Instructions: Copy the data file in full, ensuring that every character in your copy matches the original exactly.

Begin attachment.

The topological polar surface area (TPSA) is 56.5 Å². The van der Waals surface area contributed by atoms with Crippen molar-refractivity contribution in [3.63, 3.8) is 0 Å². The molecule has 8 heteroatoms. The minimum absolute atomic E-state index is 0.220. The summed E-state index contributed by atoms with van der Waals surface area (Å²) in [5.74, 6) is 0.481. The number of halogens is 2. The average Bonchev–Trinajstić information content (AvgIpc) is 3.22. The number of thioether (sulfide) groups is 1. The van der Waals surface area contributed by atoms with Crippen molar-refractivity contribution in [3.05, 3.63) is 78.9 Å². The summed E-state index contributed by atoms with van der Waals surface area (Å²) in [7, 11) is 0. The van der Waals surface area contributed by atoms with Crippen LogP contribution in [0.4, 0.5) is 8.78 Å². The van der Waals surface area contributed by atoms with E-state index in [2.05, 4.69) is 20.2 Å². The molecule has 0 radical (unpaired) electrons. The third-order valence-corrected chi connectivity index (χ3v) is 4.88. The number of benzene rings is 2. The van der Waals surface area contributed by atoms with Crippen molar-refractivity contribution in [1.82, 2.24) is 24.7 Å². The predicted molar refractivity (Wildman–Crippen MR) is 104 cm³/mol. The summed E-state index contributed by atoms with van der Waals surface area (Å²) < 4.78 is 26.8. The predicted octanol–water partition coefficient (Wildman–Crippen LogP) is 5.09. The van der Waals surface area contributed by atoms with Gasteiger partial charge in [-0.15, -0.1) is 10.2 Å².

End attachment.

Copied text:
The topological polar surface area (TPSA) is 56.5 Å². The van der Waals surface area contributed by atoms with Crippen molar-refractivity contribution in [3.63, 3.8) is 0 Å². The molecule has 8 heteroatoms. The minimum absolute atomic E-state index is 0.220. The summed E-state index contributed by atoms with van der Waals surface area (Å²) in [5.74, 6) is 0.481. The number of halogens is 2. The average Bonchev–Trinajstić information content (AvgIpc) is 3.22. The number of thioether (sulfide) groups is 1. The van der Waals surface area contributed by atoms with Crippen molar-refractivity contribution in [3.05, 3.63) is 78.9 Å². The summed E-state index contributed by atoms with van der Waals surface area (Å²) in [7, 11) is 0. The van der Waals surface area contributed by atoms with Crippen LogP contribution in [0.4, 0.5) is 8.78 Å². The van der Waals surface area contributed by atoms with E-state index in [2.05, 4.69) is 20.2 Å². The molecule has 0 radical (unpaired) electrons. The third-order valence-corrected chi connectivity index (χ3v) is 4.88. The number of benzene rings is 2. The van der Waals surface area contributed by atoms with Crippen molar-refractivity contribution in [1.82, 2.24) is 24.7 Å². The predicted molar refractivity (Wildman–Crippen MR) is 104 cm³/mol. The summed E-state index contributed by atoms with van der Waals surface area (Å²) < 4.78 is 26.8. The predicted octanol–water partition coefficient (Wildman–Crippen LogP) is 5.09. The van der Waals surface area contributed by atoms with Gasteiger partial charge in [-0.15, -0.1) is 10.2 Å².